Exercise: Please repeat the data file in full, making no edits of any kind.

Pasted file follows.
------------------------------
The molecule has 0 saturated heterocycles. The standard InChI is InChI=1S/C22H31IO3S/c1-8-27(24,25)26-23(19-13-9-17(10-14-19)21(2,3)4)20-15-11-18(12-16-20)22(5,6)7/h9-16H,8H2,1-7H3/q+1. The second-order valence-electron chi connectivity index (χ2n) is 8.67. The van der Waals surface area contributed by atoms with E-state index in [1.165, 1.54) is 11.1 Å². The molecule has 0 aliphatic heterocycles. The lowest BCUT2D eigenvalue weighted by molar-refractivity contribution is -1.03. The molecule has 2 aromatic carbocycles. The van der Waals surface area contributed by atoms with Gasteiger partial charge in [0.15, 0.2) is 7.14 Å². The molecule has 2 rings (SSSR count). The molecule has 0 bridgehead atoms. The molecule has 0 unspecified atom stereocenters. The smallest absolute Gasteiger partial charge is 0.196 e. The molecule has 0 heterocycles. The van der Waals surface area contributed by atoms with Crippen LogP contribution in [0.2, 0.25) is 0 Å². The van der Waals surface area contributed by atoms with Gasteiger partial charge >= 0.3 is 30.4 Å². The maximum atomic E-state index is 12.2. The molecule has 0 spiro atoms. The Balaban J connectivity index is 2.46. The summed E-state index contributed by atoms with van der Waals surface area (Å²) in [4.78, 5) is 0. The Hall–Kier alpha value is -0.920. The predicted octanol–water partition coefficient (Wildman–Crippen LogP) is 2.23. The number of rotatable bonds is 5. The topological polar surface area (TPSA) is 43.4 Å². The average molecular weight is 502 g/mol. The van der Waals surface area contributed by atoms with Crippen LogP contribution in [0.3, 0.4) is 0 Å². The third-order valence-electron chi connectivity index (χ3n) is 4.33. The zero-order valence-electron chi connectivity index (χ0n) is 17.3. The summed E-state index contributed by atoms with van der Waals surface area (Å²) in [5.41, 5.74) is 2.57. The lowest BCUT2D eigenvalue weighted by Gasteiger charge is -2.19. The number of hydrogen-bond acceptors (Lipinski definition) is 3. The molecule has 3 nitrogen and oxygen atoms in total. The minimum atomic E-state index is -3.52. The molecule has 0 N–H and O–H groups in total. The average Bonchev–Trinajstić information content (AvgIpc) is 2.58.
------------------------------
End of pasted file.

The molecule has 0 saturated heterocycles. The standard InChI is InChI=1S/C22H31IO3S/c1-8-27(24,25)26-23(19-13-9-17(10-14-19)21(2,3)4)20-15-11-18(12-16-20)22(5,6)7/h9-16H,8H2,1-7H3/q+1. The second-order valence-electron chi connectivity index (χ2n) is 8.67. The van der Waals surface area contributed by atoms with E-state index in [1.165, 1.54) is 11.1 Å². The molecule has 0 aliphatic heterocycles. The lowest BCUT2D eigenvalue weighted by molar-refractivity contribution is -1.03. The molecule has 2 aromatic carbocycles. The van der Waals surface area contributed by atoms with Gasteiger partial charge in [0.15, 0.2) is 7.14 Å². The molecule has 2 rings (SSSR count). The molecule has 0 bridgehead atoms. The molecule has 0 unspecified atom stereocenters. The smallest absolute Gasteiger partial charge is 0.196 e. The molecule has 0 heterocycles. The van der Waals surface area contributed by atoms with Crippen LogP contribution in [0.2, 0.25) is 0 Å². The van der Waals surface area contributed by atoms with Gasteiger partial charge >= 0.3 is 30.4 Å². The maximum atomic E-state index is 12.2. The molecule has 0 spiro atoms. The Balaban J connectivity index is 2.46. The summed E-state index contributed by atoms with van der Waals surface area (Å²) in [4.78, 5) is 0. The Hall–Kier alpha value is -0.920. The predicted octanol–water partition coefficient (Wildman–Crippen LogP) is 2.23. The number of rotatable bonds is 5. The topological polar surface area (TPSA) is 43.4 Å². The average molecular weight is 502 g/mol. The van der Waals surface area contributed by atoms with Crippen LogP contribution in [0.3, 0.4) is 0 Å². The third-order valence-electron chi connectivity index (χ3n) is 4.33. The zero-order valence-electron chi connectivity index (χ0n) is 17.3. The summed E-state index contributed by atoms with van der Waals surface area (Å²) in [5.41, 5.74) is 2.57. The lowest BCUT2D eigenvalue weighted by Gasteiger charge is -2.19. The number of hydrogen-bond acceptors (Lipinski definition) is 3. The molecule has 3 nitrogen and oxygen atoms in total. The minimum atomic E-state index is -3.52. The molecule has 0 N–H and O–H groups in total. The average Bonchev–Trinajstić information content (AvgIpc) is 2.58.